As part of my internship, I have the opportunity to work individually with kids as well as in groups. For a lot of our kids working on social goals, doing so in a group of peers has huge benefits.
A. Blythe LaGasse did a research study looking at the benefits of group music therapy sessions specifically for kids with Autism. She wanted to observe the impact of these group sessions on eye gaze, joint attention, and communication. The children ranged from ages 6 years old to 9 years old and attended 50-minute music therapy sessions for ten weeks. The two domains that were most successfully improved with the intervention were joint attention with peers and eye gaze. For joint attention, this means the children could more successfully track where a peer was devoting attention as well as share attention on one object with another person. With eye gaze, this was directed at peers as well as the facilitators. Overall, more successful peer-to-peer interactions were developed in the music therapy setting as opposed to a non-musical social skills group.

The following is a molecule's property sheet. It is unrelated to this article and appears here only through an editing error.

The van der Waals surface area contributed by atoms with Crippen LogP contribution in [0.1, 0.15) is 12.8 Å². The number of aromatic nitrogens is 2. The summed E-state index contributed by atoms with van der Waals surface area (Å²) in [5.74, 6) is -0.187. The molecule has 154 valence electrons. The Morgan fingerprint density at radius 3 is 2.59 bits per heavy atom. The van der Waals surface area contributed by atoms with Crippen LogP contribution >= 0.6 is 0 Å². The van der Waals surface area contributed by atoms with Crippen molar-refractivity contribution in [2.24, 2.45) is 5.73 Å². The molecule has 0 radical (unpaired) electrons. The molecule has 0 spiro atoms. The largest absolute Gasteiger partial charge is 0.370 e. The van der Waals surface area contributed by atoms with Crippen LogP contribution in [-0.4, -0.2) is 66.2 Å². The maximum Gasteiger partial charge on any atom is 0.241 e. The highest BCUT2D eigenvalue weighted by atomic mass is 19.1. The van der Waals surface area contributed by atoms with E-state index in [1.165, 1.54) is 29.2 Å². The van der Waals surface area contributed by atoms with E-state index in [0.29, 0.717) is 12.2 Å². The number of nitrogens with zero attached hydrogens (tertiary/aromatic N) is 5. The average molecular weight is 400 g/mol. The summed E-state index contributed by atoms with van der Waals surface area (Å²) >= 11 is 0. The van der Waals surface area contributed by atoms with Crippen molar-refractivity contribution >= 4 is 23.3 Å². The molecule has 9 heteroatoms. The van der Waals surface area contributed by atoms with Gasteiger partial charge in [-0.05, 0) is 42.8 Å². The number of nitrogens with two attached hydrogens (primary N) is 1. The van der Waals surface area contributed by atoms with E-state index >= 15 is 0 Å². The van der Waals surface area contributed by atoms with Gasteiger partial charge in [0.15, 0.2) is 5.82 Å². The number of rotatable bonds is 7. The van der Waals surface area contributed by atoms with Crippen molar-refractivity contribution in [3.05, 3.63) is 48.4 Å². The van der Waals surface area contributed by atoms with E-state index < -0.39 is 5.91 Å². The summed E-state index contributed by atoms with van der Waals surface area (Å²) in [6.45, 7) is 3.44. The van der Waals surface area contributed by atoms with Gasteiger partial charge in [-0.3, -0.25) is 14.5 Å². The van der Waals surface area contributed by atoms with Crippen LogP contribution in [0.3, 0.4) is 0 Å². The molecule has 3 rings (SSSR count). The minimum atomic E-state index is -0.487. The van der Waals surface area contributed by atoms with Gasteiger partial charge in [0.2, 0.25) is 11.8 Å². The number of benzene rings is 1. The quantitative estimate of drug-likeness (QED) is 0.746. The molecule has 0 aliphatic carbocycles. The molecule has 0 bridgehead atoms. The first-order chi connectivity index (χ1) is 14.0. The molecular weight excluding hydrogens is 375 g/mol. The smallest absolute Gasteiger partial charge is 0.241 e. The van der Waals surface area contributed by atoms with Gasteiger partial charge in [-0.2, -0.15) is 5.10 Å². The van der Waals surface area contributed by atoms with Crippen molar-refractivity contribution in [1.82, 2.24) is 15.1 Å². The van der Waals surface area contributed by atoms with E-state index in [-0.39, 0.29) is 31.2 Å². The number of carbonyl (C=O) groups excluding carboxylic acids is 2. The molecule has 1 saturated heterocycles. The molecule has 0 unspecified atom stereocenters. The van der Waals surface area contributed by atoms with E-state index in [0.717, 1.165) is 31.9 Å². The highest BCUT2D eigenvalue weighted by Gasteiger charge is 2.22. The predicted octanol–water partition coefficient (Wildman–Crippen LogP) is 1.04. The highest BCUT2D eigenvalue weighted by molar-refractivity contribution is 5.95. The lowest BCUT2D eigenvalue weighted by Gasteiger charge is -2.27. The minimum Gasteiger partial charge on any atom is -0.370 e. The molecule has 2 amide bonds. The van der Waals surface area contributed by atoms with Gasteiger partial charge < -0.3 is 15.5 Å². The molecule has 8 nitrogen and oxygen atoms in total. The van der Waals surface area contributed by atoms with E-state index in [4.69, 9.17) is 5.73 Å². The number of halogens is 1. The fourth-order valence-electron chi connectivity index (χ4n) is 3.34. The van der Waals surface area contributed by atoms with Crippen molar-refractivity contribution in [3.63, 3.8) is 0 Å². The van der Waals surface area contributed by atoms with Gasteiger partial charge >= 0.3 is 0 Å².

As we gear up for our fall semester and new classes are forming, I look forward to helping encourage these same results for our patients. I also am excited to witness other benefits and see how else these music therapy groups can foster growth.
Source: LaGasse, A. Blythe. (2014). Effects of a Music Therapy Group Intervention on Enhancing Social Skills in Children with Autism. Journal of Music Therapy 51(3), 250-275.
Thanks for reading,